• The Distant Past • Crop plant domestication and beyond

• The Recent Past • Hybrid seed • The (First) Green Revolution • Advances in breeding technologies
• Now and Into The Future • Breeding for improved human health • Breeding for drought tolerance • Agricultural innovation in Africa • The Second Green Revolution

© 2013 American Society of Plant Biologists

The Distant Past (>10,000 years ago to 1900)
• Homo sapiens originated 400,000 – 250,000 years ago • Major crops were domesticated ~ 10,000 – 5000 years ago • The development of human civilizations is correlated with the development of agriculture
Karol Schauer

© 2013 American Society of Plant Biologists

Nature 418: 700-707. barley. © 2013 American Society of Plant Biologists . J.Plants were domesticated in parallel in several regions Wheat. Evolution. soybean ~ 9000 years ago Rice. bean.000 years ago Rice.000 years ago Reprinted by permission from Macmillan Publishers Ltd. bean ~ 8500 years ago Corn. squash. potato ~ 10. (2002). lentil ~ 13. pea.: [Nature] Diamond. copyright 2002. consequences and future of plant and animal domestication.

Phillips Academy. © 2013 American Society of Plant Biologists . Andover. Peabody Museum of Archaeology.During maize domestication cob size increased Cobs from archeological sites in the Valley of Tehuacan. Mexico 7000 years ago 500 years ago Photo © Robert S. Massachusetts. All Rights Reserved.

Credit: Nicolle Rager Fuller. National Science Foundation © 2013 American Society of Plant Biologists . Even heritage varieties are extensively genetically modified.The myth of natural food The food we eat comes from plants already extensively modified from their original form.

6 billion 1300 1400 1500 1600 1700 1800 1900 2000 © 2013 American Society of Plant Biologists .The Recent Past – Scientific Plant Breeding World Population (billions) 7 6 5 4 3 2 1 6 billion And the world population quadrupled in just over 100 years The twentieth century took us from gas lamps to Google and steamships to space shuttles 1.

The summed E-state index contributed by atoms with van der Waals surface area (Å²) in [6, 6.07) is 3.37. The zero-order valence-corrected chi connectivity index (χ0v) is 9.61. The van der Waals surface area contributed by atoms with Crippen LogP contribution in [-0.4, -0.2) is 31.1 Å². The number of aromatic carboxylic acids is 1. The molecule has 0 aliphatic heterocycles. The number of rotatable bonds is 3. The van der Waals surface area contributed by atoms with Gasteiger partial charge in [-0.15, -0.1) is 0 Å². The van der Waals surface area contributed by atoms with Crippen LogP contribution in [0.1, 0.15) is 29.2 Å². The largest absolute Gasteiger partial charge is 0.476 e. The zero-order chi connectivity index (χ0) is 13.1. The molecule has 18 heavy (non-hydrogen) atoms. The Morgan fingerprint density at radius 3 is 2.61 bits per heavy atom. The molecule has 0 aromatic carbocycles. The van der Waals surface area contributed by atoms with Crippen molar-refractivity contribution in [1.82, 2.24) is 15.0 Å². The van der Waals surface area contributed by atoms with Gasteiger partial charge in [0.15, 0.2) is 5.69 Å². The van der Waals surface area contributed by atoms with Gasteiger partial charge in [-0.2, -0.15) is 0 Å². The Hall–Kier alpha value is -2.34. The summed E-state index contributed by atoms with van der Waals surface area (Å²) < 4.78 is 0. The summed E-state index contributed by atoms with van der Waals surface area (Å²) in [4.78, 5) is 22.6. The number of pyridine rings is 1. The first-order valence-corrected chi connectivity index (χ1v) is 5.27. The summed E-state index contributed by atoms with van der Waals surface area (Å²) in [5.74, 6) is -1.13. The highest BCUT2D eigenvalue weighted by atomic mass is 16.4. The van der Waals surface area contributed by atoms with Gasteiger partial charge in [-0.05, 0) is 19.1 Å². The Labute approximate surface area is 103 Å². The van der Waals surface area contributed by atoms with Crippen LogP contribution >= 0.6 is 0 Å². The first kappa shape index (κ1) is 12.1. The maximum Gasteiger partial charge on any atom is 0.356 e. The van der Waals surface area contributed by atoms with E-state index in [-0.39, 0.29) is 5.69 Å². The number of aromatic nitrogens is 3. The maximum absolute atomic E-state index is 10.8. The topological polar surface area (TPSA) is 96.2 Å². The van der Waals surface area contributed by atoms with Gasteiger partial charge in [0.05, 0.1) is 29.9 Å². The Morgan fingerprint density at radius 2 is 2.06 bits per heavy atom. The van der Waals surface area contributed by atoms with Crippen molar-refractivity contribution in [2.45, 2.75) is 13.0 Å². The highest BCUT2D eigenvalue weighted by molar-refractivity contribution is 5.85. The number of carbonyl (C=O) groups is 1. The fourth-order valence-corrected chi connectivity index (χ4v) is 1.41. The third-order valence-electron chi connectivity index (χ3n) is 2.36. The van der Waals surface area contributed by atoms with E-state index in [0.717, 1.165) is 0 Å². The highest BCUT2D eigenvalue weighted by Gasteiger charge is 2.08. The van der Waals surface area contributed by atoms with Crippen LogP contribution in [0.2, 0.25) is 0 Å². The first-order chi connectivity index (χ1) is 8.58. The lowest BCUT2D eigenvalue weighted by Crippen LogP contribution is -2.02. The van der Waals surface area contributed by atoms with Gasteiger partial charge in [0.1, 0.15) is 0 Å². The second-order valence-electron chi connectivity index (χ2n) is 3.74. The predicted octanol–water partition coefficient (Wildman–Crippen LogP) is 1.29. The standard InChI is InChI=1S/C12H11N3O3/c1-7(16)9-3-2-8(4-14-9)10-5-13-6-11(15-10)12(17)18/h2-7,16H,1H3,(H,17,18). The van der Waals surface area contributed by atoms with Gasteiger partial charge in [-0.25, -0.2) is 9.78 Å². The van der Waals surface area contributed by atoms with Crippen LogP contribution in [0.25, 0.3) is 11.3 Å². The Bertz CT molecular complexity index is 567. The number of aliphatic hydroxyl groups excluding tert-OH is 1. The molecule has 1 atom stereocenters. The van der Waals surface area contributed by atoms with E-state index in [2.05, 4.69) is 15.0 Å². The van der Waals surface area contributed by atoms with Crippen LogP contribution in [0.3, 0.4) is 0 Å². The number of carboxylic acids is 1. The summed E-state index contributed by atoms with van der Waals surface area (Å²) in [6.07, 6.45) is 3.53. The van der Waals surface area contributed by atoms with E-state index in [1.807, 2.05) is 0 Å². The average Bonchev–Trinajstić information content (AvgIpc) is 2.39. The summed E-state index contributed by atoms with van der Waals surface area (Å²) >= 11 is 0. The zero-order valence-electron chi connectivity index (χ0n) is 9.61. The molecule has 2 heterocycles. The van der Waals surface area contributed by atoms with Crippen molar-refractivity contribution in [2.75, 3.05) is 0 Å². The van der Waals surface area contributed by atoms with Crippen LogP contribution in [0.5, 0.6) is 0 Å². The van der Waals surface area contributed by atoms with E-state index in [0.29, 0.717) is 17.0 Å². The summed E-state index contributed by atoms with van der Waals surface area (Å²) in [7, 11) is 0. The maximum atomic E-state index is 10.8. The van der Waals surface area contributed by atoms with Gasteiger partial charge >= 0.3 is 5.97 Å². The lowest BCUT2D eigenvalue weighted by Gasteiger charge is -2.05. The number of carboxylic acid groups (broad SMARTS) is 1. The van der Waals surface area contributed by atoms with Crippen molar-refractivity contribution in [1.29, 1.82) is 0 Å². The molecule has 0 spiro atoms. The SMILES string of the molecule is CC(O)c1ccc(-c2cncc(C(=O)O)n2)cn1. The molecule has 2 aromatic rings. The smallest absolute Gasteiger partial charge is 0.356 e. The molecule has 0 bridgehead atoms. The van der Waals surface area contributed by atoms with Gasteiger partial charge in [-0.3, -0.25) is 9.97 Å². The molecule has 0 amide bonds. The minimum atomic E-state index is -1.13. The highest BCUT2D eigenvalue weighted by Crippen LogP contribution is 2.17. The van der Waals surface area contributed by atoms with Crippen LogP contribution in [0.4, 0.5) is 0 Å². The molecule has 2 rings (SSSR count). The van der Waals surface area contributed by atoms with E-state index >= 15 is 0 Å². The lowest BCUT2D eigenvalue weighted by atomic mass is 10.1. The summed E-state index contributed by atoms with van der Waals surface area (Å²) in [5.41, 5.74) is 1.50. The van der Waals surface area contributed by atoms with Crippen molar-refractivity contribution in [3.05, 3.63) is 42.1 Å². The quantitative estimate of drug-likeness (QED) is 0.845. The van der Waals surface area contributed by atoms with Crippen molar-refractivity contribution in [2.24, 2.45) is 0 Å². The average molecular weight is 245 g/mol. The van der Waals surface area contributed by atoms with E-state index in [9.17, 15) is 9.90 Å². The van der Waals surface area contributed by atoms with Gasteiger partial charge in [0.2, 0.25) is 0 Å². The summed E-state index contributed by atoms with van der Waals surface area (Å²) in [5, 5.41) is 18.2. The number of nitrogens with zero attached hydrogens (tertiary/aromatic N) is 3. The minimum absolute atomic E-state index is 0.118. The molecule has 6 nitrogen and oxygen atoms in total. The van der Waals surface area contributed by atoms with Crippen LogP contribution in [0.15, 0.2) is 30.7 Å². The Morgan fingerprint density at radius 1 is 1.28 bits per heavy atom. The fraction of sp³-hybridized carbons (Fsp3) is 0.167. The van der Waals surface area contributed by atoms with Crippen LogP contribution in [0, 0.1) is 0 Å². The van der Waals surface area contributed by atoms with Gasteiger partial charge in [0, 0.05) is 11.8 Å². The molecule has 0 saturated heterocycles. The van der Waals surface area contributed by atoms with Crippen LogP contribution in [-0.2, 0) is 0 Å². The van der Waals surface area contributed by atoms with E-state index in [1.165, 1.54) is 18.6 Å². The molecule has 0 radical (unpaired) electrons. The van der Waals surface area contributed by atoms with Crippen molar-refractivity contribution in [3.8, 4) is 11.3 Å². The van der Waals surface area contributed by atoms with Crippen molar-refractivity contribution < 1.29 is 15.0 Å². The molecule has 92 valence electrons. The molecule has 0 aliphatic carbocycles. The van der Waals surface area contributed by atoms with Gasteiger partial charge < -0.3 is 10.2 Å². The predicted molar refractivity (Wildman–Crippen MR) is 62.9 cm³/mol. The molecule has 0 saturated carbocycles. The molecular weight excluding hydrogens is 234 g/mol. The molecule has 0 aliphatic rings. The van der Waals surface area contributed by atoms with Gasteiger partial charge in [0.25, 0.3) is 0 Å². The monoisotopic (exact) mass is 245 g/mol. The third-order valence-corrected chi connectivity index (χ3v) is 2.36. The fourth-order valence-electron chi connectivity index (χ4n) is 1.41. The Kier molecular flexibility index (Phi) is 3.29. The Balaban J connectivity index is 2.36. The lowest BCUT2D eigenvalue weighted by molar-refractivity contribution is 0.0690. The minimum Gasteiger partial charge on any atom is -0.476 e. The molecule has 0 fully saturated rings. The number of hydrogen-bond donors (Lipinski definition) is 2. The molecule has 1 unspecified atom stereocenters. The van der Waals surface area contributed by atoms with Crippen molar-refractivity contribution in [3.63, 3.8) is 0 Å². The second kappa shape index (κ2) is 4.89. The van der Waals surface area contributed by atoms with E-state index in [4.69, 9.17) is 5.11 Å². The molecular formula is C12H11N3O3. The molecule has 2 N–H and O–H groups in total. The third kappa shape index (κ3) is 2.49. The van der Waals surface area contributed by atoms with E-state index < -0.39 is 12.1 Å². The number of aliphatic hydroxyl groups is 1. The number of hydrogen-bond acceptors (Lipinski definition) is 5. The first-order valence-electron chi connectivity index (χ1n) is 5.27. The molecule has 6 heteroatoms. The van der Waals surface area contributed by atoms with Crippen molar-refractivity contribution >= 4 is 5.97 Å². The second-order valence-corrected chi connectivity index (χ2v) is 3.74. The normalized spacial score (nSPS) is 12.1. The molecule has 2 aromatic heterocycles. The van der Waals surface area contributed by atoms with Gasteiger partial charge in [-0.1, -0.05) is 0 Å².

© 2013 American Society of Plant Biologists .The development of hybrid corn led to a big increase in yields A BxA Ax B B The progeny of two genetically different parents often show enhanced growth – this effect is termed “hybrid vigor” (also known as heterosis) Percentage of total corn acreage Hybrid corn was rapidly adopted because of its increased yields Shull. 5. Am. (1909) A pure line method in corn breeding. G.H. Rep. Assoc. 51–59 by permission of Oxford University Press. Breed.

Norman Borlaug. “father of the green revolution” One of the most significant accomplishments of 20th century science was the development of lodgingresistant. high-yielding semidwarf grain varieties Distinguished plant breeder and Nobel Laureate Norman Borlaug 1914-2009 © 2013 American Society of Plant Biologists .

Improved green-revolution plants dramatically increased crop yields The introduction of disease-resistant. semi-dwarf varieties turning countries from grain importers to grain exporters Dwarf wheat was developed at CIMMYT – the International Maize and Wheat Improvement Center Source: FAO via Brian0918 © 2013 American Society of Plant Biologists .

Crop productivity has kept pace with population because of increased yields Population (billions) Crop production (gigaton) Crop area (hectare) 100% increase >100% increase ~20% increase Crop area has not increased as rapidly as crop production. Natl. Sci. D. J. 107: 12052-12057..J.A. Acad. Greenhouse gas mitigation by agricultural intensification.. S.B. and Lobell. Proc. © 2013 American Society of Plant Biologists . (2010). Davis. because yields (food per hectare) have increased Growing more food without using more land helps mitigate climate change and slow the loss of biodiversity Burney.

Duke Institute for Genome Sciences and Policy © 2013 American Society of Plant Biologists . IRRI.Modern plant breeders use molecular methods including DNA sequencing and proteomics as well as field studies Photo credits Scott Bauer USDA. RCMI. CIMMYT.